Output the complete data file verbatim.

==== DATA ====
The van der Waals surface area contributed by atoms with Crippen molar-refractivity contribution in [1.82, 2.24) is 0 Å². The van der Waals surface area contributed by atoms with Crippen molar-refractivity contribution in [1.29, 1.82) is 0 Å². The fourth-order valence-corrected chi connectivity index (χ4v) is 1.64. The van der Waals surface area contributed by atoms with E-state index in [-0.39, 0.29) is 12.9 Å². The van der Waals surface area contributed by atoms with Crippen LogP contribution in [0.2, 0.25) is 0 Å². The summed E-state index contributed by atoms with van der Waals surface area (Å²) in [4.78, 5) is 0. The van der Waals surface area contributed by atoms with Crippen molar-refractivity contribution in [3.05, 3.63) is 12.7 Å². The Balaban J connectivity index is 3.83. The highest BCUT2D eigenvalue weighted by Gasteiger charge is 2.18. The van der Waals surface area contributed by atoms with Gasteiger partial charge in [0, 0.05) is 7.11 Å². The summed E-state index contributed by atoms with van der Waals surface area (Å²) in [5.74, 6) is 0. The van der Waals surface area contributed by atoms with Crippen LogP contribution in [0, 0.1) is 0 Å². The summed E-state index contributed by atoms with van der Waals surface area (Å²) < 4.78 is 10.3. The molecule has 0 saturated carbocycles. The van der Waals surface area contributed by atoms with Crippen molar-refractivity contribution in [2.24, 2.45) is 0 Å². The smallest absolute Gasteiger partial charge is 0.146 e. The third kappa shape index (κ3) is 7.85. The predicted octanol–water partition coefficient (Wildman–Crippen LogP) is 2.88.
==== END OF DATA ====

The van der Waals surface area contributed by atoms with Crippen molar-refractivity contribution in [1.82, 2.24) is 0 Å². The van der Waals surface area contributed by atoms with Crippen molar-refractivity contribution in [1.29, 1.82) is 0 Å². The fourth-order valence-corrected chi connectivity index (χ4v) is 1.64. The van der Waals surface area contributed by atoms with E-state index in [-0.39, 0.29) is 12.9 Å². The van der Waals surface area contributed by atoms with Crippen LogP contribution in [0.2, 0.25) is 0 Å². The summed E-state index contributed by atoms with van der Waals surface area (Å²) in [4.78, 5) is 0. The van der Waals surface area contributed by atoms with Crippen molar-refractivity contribution in [3.05, 3.63) is 12.7 Å². The Balaban J connectivity index is 3.83. The highest BCUT2D eigenvalue weighted by Gasteiger charge is 2.18. The van der Waals surface area contributed by atoms with Gasteiger partial charge in [0, 0.05) is 7.11 Å². The summed E-state index contributed by atoms with van der Waals surface area (Å²) in [5.74, 6) is 0. The van der Waals surface area contributed by atoms with Crippen LogP contribution in [0, 0.1) is 0 Å². The summed E-state index contributed by atoms with van der Waals surface area (Å²) < 4.78 is 10.3. The molecule has 0 saturated carbocycles. The van der Waals surface area contributed by atoms with Crippen molar-refractivity contribution in [2.24, 2.45) is 0 Å². The smallest absolute Gasteiger partial charge is 0.146 e. The third kappa shape index (κ3) is 7.85. The predicted octanol–water partition coefficient (Wildman–Crippen LogP) is 2.88.